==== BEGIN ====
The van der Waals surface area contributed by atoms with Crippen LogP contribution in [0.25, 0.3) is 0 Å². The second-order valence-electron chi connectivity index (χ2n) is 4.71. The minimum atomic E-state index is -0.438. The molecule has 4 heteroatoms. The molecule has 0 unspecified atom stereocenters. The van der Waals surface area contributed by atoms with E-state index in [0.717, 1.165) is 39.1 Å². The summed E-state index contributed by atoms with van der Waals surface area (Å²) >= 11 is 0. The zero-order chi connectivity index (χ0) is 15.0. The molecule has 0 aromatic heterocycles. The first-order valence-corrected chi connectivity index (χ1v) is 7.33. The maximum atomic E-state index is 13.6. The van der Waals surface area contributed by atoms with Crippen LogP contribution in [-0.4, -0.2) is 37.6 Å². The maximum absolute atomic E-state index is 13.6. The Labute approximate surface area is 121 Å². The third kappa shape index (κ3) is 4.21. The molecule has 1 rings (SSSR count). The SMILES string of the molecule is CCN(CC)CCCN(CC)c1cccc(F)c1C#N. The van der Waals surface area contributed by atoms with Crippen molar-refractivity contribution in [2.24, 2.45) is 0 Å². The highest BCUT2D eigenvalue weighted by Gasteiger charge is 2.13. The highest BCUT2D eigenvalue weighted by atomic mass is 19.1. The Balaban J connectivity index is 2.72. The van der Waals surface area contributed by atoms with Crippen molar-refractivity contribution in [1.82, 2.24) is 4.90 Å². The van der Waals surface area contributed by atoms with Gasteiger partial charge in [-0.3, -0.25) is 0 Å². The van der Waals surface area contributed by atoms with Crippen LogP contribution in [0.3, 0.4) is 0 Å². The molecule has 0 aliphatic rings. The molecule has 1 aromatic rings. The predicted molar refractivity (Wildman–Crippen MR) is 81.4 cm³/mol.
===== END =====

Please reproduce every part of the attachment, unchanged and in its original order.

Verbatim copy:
The van der Waals surface area contributed by atoms with Crippen LogP contribution in [0.25, 0.3) is 0 Å². The second-order valence-electron chi connectivity index (χ2n) is 4.71. The minimum atomic E-state index is -0.438. The molecule has 4 heteroatoms. The molecule has 0 unspecified atom stereocenters. The van der Waals surface area contributed by atoms with E-state index in [0.717, 1.165) is 39.1 Å². The summed E-state index contributed by atoms with van der Waals surface area (Å²) >= 11 is 0. The zero-order chi connectivity index (χ0) is 15.0. The molecule has 0 aromatic heterocycles. The first-order valence-corrected chi connectivity index (χ1v) is 7.33. The maximum atomic E-state index is 13.6. The van der Waals surface area contributed by atoms with Crippen LogP contribution in [-0.4, -0.2) is 37.6 Å². The maximum absolute atomic E-state index is 13.6. The Labute approximate surface area is 121 Å². The third kappa shape index (κ3) is 4.21. The molecule has 1 rings (SSSR count). The SMILES string of the molecule is CCN(CC)CCCN(CC)c1cccc(F)c1C#N. The van der Waals surface area contributed by atoms with Crippen molar-refractivity contribution in [2.24, 2.45) is 0 Å². The highest BCUT2D eigenvalue weighted by Gasteiger charge is 2.13. The highest BCUT2D eigenvalue weighted by atomic mass is 19.1. The Balaban J connectivity index is 2.72. The van der Waals surface area contributed by atoms with Crippen molar-refractivity contribution in [1.82, 2.24) is 4.90 Å². The van der Waals surface area contributed by atoms with Gasteiger partial charge in [-0.3, -0.25) is 0 Å². The van der Waals surface area contributed by atoms with Crippen LogP contribution in [0.3, 0.4) is 0 Å². The molecule has 0 aliphatic rings. The molecule has 1 aromatic rings. The predicted molar refractivity (Wildman–Crippen MR) is 81.4 cm³/mol.